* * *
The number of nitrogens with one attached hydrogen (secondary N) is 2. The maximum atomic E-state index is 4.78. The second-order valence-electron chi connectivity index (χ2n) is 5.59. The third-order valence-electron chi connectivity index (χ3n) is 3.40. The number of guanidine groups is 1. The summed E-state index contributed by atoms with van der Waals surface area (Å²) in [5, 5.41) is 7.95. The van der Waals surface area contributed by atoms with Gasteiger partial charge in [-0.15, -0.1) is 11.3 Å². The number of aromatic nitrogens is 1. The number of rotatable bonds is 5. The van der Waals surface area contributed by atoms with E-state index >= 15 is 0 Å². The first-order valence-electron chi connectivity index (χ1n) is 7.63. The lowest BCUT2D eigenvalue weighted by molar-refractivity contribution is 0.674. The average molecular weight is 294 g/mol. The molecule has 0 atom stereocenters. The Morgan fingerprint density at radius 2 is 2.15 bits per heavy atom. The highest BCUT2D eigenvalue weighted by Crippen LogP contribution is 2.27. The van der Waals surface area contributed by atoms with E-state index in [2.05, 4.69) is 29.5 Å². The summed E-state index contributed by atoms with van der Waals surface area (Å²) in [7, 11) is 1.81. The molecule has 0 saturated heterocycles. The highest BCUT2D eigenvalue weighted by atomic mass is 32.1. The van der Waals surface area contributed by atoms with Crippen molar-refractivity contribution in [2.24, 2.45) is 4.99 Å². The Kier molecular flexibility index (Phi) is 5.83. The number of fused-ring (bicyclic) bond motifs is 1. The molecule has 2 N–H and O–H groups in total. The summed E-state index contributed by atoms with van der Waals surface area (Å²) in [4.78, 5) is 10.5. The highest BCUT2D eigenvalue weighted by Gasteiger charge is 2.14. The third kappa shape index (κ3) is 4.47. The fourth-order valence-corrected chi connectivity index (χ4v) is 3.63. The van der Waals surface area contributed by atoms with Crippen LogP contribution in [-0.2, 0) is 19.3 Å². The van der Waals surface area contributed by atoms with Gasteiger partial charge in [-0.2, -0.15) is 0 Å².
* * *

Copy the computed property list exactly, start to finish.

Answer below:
The number of nitrogens with one attached hydrogen (secondary N) is 2. The maximum atomic E-state index is 4.78. The second-order valence-electron chi connectivity index (χ2n) is 5.59. The third-order valence-electron chi connectivity index (χ3n) is 3.40. The number of guanidine groups is 1. The summed E-state index contributed by atoms with van der Waals surface area (Å²) in [5, 5.41) is 7.95. The van der Waals surface area contributed by atoms with Gasteiger partial charge in [-0.15, -0.1) is 11.3 Å². The number of aromatic nitrogens is 1. The number of rotatable bonds is 5. The van der Waals surface area contributed by atoms with E-state index >= 15 is 0 Å². The first-order valence-electron chi connectivity index (χ1n) is 7.63. The lowest BCUT2D eigenvalue weighted by molar-refractivity contribution is 0.674. The average molecular weight is 294 g/mol. The molecule has 0 atom stereocenters. The Morgan fingerprint density at radius 2 is 2.15 bits per heavy atom. The highest BCUT2D eigenvalue weighted by Crippen LogP contribution is 2.27. The van der Waals surface area contributed by atoms with E-state index in [2.05, 4.69) is 29.5 Å². The summed E-state index contributed by atoms with van der Waals surface area (Å²) in [7, 11) is 1.81. The molecule has 0 saturated heterocycles. The highest BCUT2D eigenvalue weighted by atomic mass is 32.1. The van der Waals surface area contributed by atoms with Crippen molar-refractivity contribution in [2.24, 2.45) is 4.99 Å². The Kier molecular flexibility index (Phi) is 5.83. The number of fused-ring (bicyclic) bond motifs is 1. The molecule has 2 N–H and O–H groups in total. The summed E-state index contributed by atoms with van der Waals surface area (Å²) in [4.78, 5) is 10.5. The highest BCUT2D eigenvalue weighted by Gasteiger charge is 2.14. The third kappa shape index (κ3) is 4.47. The fourth-order valence-corrected chi connectivity index (χ4v) is 3.63. The van der Waals surface area contributed by atoms with Crippen LogP contribution in [-0.2, 0) is 19.3 Å². The van der Waals surface area contributed by atoms with Gasteiger partial charge in [-0.2, -0.15) is 0 Å².